Core Concept Neuroscience and Psychology Collection Article Published: January 10, 2024

Can Video Games Improve the Ability to Focus?


Have you heard of ADHD? It stands for attention deficit hyperactivity disorder, a condition that makes focusing difficult. Under the right conditions, video games can be used to treat ADHD. People with ADHD often have a harder time completing tasks than people without ADHD. When playing a serious video game designed as a treatment, a person with ADHD can improve their ability to concentrate on completing a task. This works when video games are designed to reward the player after each success, because it trains the player’s brain to focus on one task at a time. In this article, we will provide an overview of attention and ADHD, discuss the benefits and risks of video games, describe the features of serious games, and highlight the first video game that doctors prescribe to kids with ADHD.

Attention and ADHD

Dean notices that his friend Maurice is always playing one specific video game after school. Dean asks Maurice why he likes the game so much, and Maurice explains that it helps him focus better in class. These special types of video games have actually been recommended as a form of treatment for Maurice’s attention deficit hyperactivity disorder (ADHD)!

What exactly is ADHD? People with ADHD have low levels of something called intrinsic motivation, which can be defined as the drive to complete a task because it is internally rewarding. You are intrinsically motivated if you find the task fun or enjoy the challenge. This contrasts with extrinsic motivation, which is being motivated by an outside source, like a sense of duty or a desire to get a prize for completing the task. For example, intrinsic motivation may cause someone to travel because they love exploring the world and connecting with others. On the other hand, extrinsic motivation may cause someone to travel because they must do so for work or they get paid to do it. A low level of intrinsic motivation causes people with ADHD to become bored quickly [1]. ADHD affects about 5% of kids, making it one of the most common conditions in young people [2].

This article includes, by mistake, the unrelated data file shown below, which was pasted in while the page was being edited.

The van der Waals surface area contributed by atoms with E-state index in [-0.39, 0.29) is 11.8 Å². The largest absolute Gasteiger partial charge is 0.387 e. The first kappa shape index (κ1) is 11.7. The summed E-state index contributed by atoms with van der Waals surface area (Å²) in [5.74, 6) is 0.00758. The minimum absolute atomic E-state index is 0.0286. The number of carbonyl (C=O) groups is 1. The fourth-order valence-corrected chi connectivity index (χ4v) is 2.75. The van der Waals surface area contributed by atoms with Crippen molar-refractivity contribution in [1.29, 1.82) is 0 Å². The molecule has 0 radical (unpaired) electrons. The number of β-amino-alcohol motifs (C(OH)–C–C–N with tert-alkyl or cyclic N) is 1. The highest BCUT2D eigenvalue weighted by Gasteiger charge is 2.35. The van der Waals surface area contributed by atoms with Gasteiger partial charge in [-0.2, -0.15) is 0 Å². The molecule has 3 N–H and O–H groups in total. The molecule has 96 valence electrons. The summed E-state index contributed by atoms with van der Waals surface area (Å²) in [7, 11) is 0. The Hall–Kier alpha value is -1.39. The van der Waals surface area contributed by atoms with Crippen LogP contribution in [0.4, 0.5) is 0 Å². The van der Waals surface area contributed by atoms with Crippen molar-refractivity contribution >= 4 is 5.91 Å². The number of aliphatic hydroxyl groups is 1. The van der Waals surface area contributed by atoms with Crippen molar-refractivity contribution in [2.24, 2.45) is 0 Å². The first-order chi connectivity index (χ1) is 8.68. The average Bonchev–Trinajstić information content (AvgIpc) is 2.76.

There are two types of ADHD: genetic and acquired. Genetic ADHD is passed on from parents to their children, through the genes. Acquired ADHD happens as a result of an event or incident, such as a traumatic brain injury [2]. Like with Maurice, certain video games can be used to treat kids with ADHD. In this article, we will describe the scientific evidence related to the benefits and risks of video games, and discuss how games can be used to treat ADHD.

The Benefits of Video Games

Before we begin, let me ask you an important question: do you like Minecraft, The Legend of Zelda, Super Mario, or other video games? Many kids love video games, but a lot of parents think that video games are harmful and addictive. However, recent studies have shown that is not always the case! Video games can help people with ADHD train their brains to function better. Are you wondering how?